CARBIDE TIPPED PENS

Carbide Tipped Pens makes no claim to starting or representing a movement within science fiction, nor is it centered around a particular topic or theme. Neither is it a “best of.” All but one story are original to this anthology, with only Jack McDevitt’s “The Play’s the Thing” being a reprint from 2013 (an enjoyable short tale about an intelligent Shakespeare program picking up his writing career where he left off). So the editors also lacked the benefit of posterity in making their selections. Nevertheless, this unassuming anthology is probably the strongest to come out for at least the last couple of years.

Carbide Tipped Pens makes no claim to starting or representing a movement within science fiction, nor is it centered around a particular topic or theme. Neither is it a “best of.” All but one story are original to this anthology, with only Jack McDevitt’s “The Play’s the Thing” being a reprint from 2013 (an enjoyable short tale about an intelligent Shakespeare program picking up his writing career where he left off). So the editors also lacked the benefit of posterity in making their selections. Nevertheless, this unassuming anthology is probably the strongest to come out for at least the last couple of years.

Of course, Ben Bova has no less than The Science Fiction Hall of Fame on his anthologizing résumé, and Eric Choi very much has his finger on the pulse of the best short science fiction being written today, so I assumed it would be solid, if not an exceptional entry in the genre. How nice to have one’s expectations exceeded.

Seventeen stories over some 400 pages averages out to around 25 pages per tale. There are no extreme outliers here: no 200-word short shorts or 60-page novellas. The author list leans towards the grizzled veteran including Ben Bova himself, Robert Reed, and Chinese star Liu Cixin.

There are several standouts, more than I can reasonably discuss in a single review. Daniel H. Wilson’s heart-wrenching opening story, “The Blue Afternoon that Lasted Forever,” brilliantly characterizes a loving father and scientist on the autistic spectrum with the mixed fortune to be one of the only people in the world to recognize the world is about to end by a freak astronomical event. His struggle to protect his little girl (if only from fear) up to the very last moment is hard to read but impossible to turn away from.

Leah Petersen and Gabrielle Harbowy’s “Skin Deep” describes the ambivalent relationships among pharmaceutical companies, the government, and ourselves. We want medical advances and capitalist corporations want better returns for their shareholders and government is in the middle with regulations in one hand and subsidies in the other. The protagonist in this story fights for patient and consumer rights, holding a biotech company accountable for every missed side effect, every unexpected product failure.

The science of the hypothetical medical tattoo described in this story is fascinating, but it’s the social implications that are most thought-provoking. When a company makes something that is so paradigm-changing it becomes nearly impossible to opt out, corporations and government become indistinguishable and it becomes dangerous for any individual who does not get with the program.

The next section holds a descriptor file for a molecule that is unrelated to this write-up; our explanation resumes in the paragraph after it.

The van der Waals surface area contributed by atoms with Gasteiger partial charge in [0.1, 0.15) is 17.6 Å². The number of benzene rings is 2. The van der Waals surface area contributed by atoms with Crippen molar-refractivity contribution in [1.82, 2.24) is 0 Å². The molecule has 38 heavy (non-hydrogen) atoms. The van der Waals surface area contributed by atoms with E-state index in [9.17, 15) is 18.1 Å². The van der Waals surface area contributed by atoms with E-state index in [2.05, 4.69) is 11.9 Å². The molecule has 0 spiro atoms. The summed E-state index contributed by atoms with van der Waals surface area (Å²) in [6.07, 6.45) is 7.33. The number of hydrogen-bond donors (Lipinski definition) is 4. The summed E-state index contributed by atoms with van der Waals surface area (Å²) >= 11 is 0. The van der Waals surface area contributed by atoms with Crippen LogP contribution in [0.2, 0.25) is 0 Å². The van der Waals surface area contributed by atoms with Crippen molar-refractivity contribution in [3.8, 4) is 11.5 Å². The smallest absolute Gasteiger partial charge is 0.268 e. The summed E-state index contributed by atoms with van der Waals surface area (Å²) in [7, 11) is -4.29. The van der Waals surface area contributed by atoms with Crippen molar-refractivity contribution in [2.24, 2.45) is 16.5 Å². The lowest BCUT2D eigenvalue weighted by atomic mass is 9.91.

Liu Cixin’s recently translated novel, The Three-Body Problem, was absolutely the best (in the English-speaking world) of 2014, and his contribution to this anthology, inspired by but heavily adapted and expanded compared to a scene in that book, is equally brilliant, though in a completely different way as befits the very different goals of a short story versus a novel. Cixin’s story “The Circle,” like his novel, is a must-read.

One of the most grounded and contemporary tales is Doug Beason’s “Thunderwell,” the story of the outside-the-box thinking that a group of scientists and one determined political administrator employ in mounting an improvised rescue mission for some otherwise doomed astronauts. This story reminded me of a shortened version of Andy Weir’s The Martian, but written from the perspective of the ground-side crew rather than the astronaut.

One of the most speculative tales is Dirk Strasser’s “The Mandelbrot Bet,” about a brilliant renegade amateur physicist, a Stephen Wolfram type who manages to figure out how to travel through time to the end of the universe and records his ongoing adventures back to the present day via an atemporal quantum link from his supercomputer/wheelchair. In a possible nod to “The Last Question,” he spends the remaining life of the universe working with a combined multi-civilization superintelligence trying to solve the entropy problem, all the while narrating his adventures to the present day.

There’s something incredibly Golden Age about this story, a combination of the kind of Big Idea you’d see from Asimov with the adventurous spirit of a Heinlein protagonist, which doesn’t come across as affected. Combined with the found footage narrative device of his quantum-linked journal entries, a method simultaneously modern and classical (see H.G. Wells’s “Time Machine,” or anything from Lovecraft), the result really is rather timeless.

There are more, several more I could go on about, including Ben Bova and Eric Choi’s own entries. But I’d better leave it there. Highly recommended for fans of short form science fiction.

 


J.J.S. Boyce is a writer, educator, and semi-pro omelette chef. He can frequently be found writing at the Winnipeg Free Press, Care2 Causes, and, naturally, AE. He maintains a meta-narrative at his blog, The Back of the Envelope.

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